Friends at Work:
A Leader’s Guide to Self-Disclosure

friends-at-workFor people to become friends at work, it’s not enough to talk shop—both people need to share personal details about themselves. But how much is enough, or too much? As any relationship between two people grows, the level of self-disclosure needs to grow.

I’ve been reading about workplace friendships and making friends at work. When researchers from Washington State University interviewed coworkers about how they became friends, they discovered a pattern of self-disclosure that included sharing problems from one’s personal, home, and work life.

The challenges of workplace friendships comes up occasionally with my coaching clients. In a competitive work environment, sharing emotionally sensitive information can lead to awkward situations. In an organizational culture that encourages workplace friendships, having a process or guidelines for leadership self-disclosure can help avoid inappropriate behavior and missteps.

Here is an eight-step process for self-disclosure from Author Rachel Gillett, in an article in Business Insider, How to Make Friends at Work (January 2016).

LEADER’S GUIDE TO SELF-DISCLOSURE

  1. Start on a positive note: While sharing personal stories helps strengthen a relationship, it’s best to start with a foundation of positive experiences before divulging more sensitive information. Your first few conversations with a colleague are crucial. Everyone pays attention to first impressions, and so your early interactions should aim to show warmth and skill—not divulge personal sensitivities.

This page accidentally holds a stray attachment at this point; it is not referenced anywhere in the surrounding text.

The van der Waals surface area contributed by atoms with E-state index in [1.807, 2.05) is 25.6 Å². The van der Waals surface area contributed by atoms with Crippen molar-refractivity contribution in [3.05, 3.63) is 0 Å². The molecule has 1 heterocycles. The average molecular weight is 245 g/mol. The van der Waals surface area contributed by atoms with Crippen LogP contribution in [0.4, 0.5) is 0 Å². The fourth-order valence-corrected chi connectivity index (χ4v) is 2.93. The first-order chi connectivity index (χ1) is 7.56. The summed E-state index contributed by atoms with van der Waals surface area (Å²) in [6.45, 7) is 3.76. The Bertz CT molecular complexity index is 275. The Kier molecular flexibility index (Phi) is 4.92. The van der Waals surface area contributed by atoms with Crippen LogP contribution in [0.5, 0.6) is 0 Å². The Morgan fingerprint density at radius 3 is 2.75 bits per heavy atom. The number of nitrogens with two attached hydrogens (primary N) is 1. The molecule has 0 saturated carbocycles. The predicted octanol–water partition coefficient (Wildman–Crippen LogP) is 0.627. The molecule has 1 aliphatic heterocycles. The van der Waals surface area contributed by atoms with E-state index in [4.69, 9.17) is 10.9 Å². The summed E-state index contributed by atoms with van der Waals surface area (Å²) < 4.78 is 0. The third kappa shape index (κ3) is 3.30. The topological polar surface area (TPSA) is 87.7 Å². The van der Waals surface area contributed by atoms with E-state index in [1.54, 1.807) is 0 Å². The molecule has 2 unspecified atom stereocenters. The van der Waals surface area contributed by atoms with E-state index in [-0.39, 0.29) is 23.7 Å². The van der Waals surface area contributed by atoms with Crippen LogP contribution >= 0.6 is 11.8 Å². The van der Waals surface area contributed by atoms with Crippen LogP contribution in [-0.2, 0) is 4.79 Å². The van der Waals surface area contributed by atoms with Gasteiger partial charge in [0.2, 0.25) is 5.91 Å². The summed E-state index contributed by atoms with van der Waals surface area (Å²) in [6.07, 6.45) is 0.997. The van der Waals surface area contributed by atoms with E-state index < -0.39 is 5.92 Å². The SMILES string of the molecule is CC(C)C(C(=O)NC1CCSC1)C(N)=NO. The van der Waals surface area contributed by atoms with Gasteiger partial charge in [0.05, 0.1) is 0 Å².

2. Don’t rush the process: Self-disclosure is not something you want to rush into. By starting small, sharing incrementally, and slowly moving towards divulging more emotionally sensitive information, you become more confident that your sharing is mutual.
  3. Keep interactions positive: As a general rule of thumb, for every negative discussion you have, there should be five positive discussions. This offsets whining, and prevents conversations from becoming gripe sessions.
  4. Look for similarities: Similarity is a basic building block of friendship. Find subjects of interests you have in common with your colleagues, whether they be sports, Netflix series, children, or hobbies.
  5. Find areas of common struggles: Conversations can also center on collaborative assignments where you and your colleague need one another to succeed.
  6. Open up to non-work topics: The more people talk about non-work topics, the more likely they are to be friends. Rather than always talking about your boss or impossible deadlines, consider talking about your plans this weekend, family activities, or your newest hobby.
  7. Share outside of work: Focus the more private aspects of your friendship to off-work hours. While at work, be inclusively friendly with everyone in the office.
  8. Evaluate the friendship together: Discuss your friendship with one another, especially concerning any boundaries that might be important to either of you at work.

What about you? Do you have friends at work? If you’d like to deepen friendships, try these suggestions, and let me know how it works for you. I’d love to hear from you. Give me a call, 704-827-4474. Or, you can reach me here and on LinkedIn.

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